S(x) is constantly falling from the initial value until the point where  x=(D1+D2)/2


This justifies the concern we have about people who rely on the initial distance difference before the crossing point. At least , those who realize it , can now understand how much more deviation they should provide with vectoring to achieve a secure minimum safety separation value. This is the real value of this study


But if you insist let us see the results from a practical example, which anyone can work on a piece of paper or even on a radar screen :

Say that D1=OA=30 and D2=OB=20 nm so that initially the distance difference from the crossing point is 30-20=10 NM. At the point where the distance run by each aircraft is (D1+D2)/2 = (30+20)/2=25 nm, that is after each one runs another 25 nm, the situation will be the following : A will be just 5 nm before point O and B just 5 nm , passed the point O. Use your basic Pythagorean Theorem  to calculate the AB or S ( for separation) when the sides OA and OB equal to 5 nm , and you get the AB to be 50 =  practically 7or  30% less than 10. 



What if not on 90 degrees angle ?  


One thing is certain : The difference between the final minimum separation and the one you measure before the crossing point becomes less and less with less  angle and is obviously nil on same tracks . Mathematics , however , will not give you a simple calculation for other angles . Our study though has an answer for all practical purposes with a minimum error. After having advised calculations with angles of  30 and 60 degrees we calculated the drop of the initial difference to be at the critical point of minimum separation , according to the table , below 



Track angle

Separation decrease after crossing point in %


Minimum Separation as a portion of the initial distance difference (D1-D2)



- 30 %



-20 %



-10 %



The values are more than encouraging ! You don't have to carry a calculus machine with you to be able to understand that there is a gradual fall from 90 to 30 degrees reducing at a rate of 10% for every 30 degress.  OK , you may even say 1% for every 3 degrees, or allow me to say , the same : 

For every 10 degrees on track angle you may consider a reduction of separation by (almost)

3 % !  


If you like formulas we can put it that way :

If D1 and D2 are the distances of 2 planes from a crossing point on tracks that form an angle of and we want to calculate how much their future minimum separation Smin will be , then :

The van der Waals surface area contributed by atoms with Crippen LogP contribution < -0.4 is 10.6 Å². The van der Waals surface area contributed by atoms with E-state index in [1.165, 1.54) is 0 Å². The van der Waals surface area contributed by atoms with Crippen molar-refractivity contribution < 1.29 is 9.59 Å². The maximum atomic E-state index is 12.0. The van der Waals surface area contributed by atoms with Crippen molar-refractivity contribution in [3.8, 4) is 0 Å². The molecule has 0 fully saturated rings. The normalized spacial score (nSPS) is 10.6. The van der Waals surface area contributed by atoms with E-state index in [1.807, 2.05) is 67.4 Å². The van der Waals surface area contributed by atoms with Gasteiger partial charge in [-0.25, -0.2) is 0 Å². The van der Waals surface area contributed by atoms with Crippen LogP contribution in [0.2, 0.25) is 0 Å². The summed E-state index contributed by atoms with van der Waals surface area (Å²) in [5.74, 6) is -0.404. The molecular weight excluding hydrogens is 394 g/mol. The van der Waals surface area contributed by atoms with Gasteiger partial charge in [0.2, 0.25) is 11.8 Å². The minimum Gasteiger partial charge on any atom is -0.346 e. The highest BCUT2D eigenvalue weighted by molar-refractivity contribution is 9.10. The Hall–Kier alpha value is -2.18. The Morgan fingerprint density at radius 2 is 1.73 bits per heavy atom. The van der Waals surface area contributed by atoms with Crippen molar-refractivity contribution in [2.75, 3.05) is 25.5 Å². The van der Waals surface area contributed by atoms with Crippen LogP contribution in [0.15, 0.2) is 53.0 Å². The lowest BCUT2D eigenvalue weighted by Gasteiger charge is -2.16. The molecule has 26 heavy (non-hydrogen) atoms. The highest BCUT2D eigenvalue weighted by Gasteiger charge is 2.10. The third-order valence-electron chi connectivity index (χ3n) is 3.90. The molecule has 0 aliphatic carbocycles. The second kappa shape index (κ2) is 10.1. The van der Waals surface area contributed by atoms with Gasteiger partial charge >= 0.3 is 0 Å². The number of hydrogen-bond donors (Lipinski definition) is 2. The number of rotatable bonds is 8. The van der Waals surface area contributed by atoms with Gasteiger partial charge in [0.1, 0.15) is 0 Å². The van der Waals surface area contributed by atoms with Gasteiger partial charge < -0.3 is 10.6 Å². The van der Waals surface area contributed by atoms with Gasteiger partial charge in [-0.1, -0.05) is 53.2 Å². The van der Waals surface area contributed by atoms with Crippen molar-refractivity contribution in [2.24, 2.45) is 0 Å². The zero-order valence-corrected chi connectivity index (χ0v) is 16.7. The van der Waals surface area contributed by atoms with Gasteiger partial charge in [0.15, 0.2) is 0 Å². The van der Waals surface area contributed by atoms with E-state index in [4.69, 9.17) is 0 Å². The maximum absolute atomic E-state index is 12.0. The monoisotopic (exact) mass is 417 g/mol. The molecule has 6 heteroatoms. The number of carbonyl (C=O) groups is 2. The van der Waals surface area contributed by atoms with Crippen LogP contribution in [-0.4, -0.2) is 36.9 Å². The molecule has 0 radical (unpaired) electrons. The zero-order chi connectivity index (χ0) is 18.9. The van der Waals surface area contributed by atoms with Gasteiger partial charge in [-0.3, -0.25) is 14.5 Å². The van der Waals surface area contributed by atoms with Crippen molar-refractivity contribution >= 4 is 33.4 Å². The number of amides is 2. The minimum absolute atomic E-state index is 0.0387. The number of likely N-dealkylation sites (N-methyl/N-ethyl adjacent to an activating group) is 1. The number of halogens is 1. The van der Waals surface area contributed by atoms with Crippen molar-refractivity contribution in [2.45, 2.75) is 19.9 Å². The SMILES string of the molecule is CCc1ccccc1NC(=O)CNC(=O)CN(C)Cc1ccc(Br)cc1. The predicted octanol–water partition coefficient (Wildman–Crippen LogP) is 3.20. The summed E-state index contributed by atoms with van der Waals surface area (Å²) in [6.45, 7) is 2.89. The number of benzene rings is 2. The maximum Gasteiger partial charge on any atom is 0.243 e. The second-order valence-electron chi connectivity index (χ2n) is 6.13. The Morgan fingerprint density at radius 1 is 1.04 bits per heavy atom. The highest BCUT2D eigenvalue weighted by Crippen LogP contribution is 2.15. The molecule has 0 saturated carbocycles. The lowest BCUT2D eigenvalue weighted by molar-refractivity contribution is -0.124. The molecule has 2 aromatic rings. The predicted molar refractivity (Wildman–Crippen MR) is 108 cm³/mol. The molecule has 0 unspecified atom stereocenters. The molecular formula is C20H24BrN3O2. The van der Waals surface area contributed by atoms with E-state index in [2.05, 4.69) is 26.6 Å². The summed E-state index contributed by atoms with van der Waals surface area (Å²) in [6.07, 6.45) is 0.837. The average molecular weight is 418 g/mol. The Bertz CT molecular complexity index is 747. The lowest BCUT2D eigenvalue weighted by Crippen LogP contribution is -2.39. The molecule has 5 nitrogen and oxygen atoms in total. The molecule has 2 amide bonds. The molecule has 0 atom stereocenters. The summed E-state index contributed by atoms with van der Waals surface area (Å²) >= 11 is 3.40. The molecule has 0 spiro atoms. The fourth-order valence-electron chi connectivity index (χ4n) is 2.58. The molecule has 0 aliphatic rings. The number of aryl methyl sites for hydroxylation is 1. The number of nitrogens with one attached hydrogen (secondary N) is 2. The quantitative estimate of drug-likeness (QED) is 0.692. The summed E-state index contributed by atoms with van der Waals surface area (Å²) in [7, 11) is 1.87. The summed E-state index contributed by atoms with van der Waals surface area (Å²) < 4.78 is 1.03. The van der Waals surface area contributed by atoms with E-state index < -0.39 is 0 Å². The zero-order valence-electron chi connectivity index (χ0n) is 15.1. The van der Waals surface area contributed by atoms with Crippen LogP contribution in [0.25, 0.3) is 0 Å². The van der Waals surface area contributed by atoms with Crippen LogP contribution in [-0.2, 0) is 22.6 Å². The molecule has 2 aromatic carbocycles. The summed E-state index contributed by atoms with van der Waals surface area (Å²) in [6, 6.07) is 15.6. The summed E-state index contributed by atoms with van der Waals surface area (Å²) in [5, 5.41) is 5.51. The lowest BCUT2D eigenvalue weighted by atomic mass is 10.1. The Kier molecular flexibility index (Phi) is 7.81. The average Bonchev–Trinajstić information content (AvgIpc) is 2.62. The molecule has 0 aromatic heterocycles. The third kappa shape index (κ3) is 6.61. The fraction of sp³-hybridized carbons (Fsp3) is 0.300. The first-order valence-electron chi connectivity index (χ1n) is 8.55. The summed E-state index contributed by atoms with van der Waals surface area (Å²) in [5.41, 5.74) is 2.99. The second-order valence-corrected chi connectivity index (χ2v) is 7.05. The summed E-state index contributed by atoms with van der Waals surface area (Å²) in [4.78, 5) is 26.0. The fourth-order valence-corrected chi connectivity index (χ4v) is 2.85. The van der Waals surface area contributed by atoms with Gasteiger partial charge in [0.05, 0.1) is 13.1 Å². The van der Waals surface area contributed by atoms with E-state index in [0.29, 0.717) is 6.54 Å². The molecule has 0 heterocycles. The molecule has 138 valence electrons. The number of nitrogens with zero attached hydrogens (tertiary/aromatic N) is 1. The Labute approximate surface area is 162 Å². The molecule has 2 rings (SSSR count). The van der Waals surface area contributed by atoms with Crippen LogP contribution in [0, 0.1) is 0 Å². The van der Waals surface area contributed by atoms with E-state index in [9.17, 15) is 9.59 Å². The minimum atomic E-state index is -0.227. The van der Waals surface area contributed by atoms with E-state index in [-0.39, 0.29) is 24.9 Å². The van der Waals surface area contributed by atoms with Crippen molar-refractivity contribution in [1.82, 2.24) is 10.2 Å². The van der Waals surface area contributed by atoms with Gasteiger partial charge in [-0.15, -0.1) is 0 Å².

Smin = [0,7+0,03*(90-)]*(D1-D2)

Check that for = 90 , Smin becomes the typical 0,7*(D1-D2) value and when = 0 , on same tracks, then Smin = D1-D2 as expected, while when = 60, then Smin = [0,7-0,03*(90-60)]*(D1-D2)=almost 0,8*(D1-D2) as the exact mathematical analysis shows ; well OK the actual value is 0,79 not 0,80 ...but...

Let's see a 'paper' example :

2 planes of equal speed at an angle of 45 degrees are found at 50 and 64 nm before a conflicting point. How much will be their minimum separation if they follow these tracks after the conflicting point 

Smin = [0,7+0,03*(90-45)]*(64-50)=[0,835]*(14)= 11,69 nm 

If you separate with , say , 10 nm , it will only be sufficient to instruct the pilots to maintain their headings locked and resume them safely at about say 1 minute after they pass the conflict point. If , however , their D1 and D2 where , say , 60 and 52 correspondingly then Smin would fall down to  Smin =6,68 and that will need you to act with vectors to achieve another 4 (for safety) miles. 

An example out of a radar simulation

Say that with a radar we watch the same thing happening with 2 aircraft on crossing traffic at 60 degrees . Our EIN3344 measures 15 NM from the conflict point CEN while DLH101 37 . 

It seems 'normal' that people will assume a 'constant' separation of 37-15=22 NM but this is not what our analysis predicts . It does actually foresee a reduction of -20% when the first aircraft EIN3344 will have passed the point by half its present distance to the CEN , or something like 7-8 NM . Still while EIN3344 is on the conflict point the separation is not yet decreased and you may still measure 21 NM ! See the picture below :

But ...when EIN3344 is outbound the CEN by 9 NM 

then the lateral separation is measured to be 18 NM in total agreement with the theory that predicts a reduction of the initial 22 NM separation by a - 20% or 18 NM exactly !! Whhaaouuu !!

The above is not a critical situation but if the initial separation is very close to the bare minimum then you might be surprised that your Conflict Alert function will be activated after the first aircraft has passed the point where you obviously think that the problem does no longer exist !